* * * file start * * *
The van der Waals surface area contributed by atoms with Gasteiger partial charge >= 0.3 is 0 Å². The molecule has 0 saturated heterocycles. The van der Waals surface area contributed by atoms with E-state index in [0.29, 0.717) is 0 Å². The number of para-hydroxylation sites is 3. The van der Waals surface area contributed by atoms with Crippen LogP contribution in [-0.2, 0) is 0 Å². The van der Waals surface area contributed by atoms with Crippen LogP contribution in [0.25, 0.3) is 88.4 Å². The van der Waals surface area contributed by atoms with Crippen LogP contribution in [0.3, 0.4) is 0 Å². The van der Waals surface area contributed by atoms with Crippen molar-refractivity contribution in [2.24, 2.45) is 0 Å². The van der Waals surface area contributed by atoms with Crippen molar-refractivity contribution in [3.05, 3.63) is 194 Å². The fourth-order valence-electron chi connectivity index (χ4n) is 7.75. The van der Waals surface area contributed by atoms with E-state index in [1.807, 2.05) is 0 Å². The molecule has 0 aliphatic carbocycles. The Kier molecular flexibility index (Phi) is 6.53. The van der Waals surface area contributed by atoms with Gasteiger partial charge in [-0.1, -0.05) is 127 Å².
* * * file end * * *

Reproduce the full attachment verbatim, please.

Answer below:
The van der Waals surface area contributed by atoms with Gasteiger partial charge >= 0.3 is 0 Å². The molecule has 0 saturated heterocycles. The van der Waals surface area contributed by atoms with E-state index in [0.29, 0.717) is 0 Å². The number of para-hydroxylation sites is 3. The van der Waals surface area contributed by atoms with Crippen LogP contribution in [-0.2, 0) is 0 Å². The van der Waals surface area contributed by atoms with Crippen LogP contribution in [0.25, 0.3) is 88.4 Å². The van der Waals surface area contributed by atoms with Crippen LogP contribution in [0.3, 0.4) is 0 Å². The van der Waals surface area contributed by atoms with Crippen molar-refractivity contribution in [2.24, 2.45) is 0 Å². The van der Waals surface area contributed by atoms with Crippen molar-refractivity contribution in [3.05, 3.63) is 194 Å². The fourth-order valence-electron chi connectivity index (χ4n) is 7.75. The van der Waals surface area contributed by atoms with E-state index in [1.807, 2.05) is 0 Å². The molecule has 0 aliphatic carbocycles. The Kier molecular flexibility index (Phi) is 6.53. The van der Waals surface area contributed by atoms with Gasteiger partial charge in [-0.1, -0.05) is 127 Å².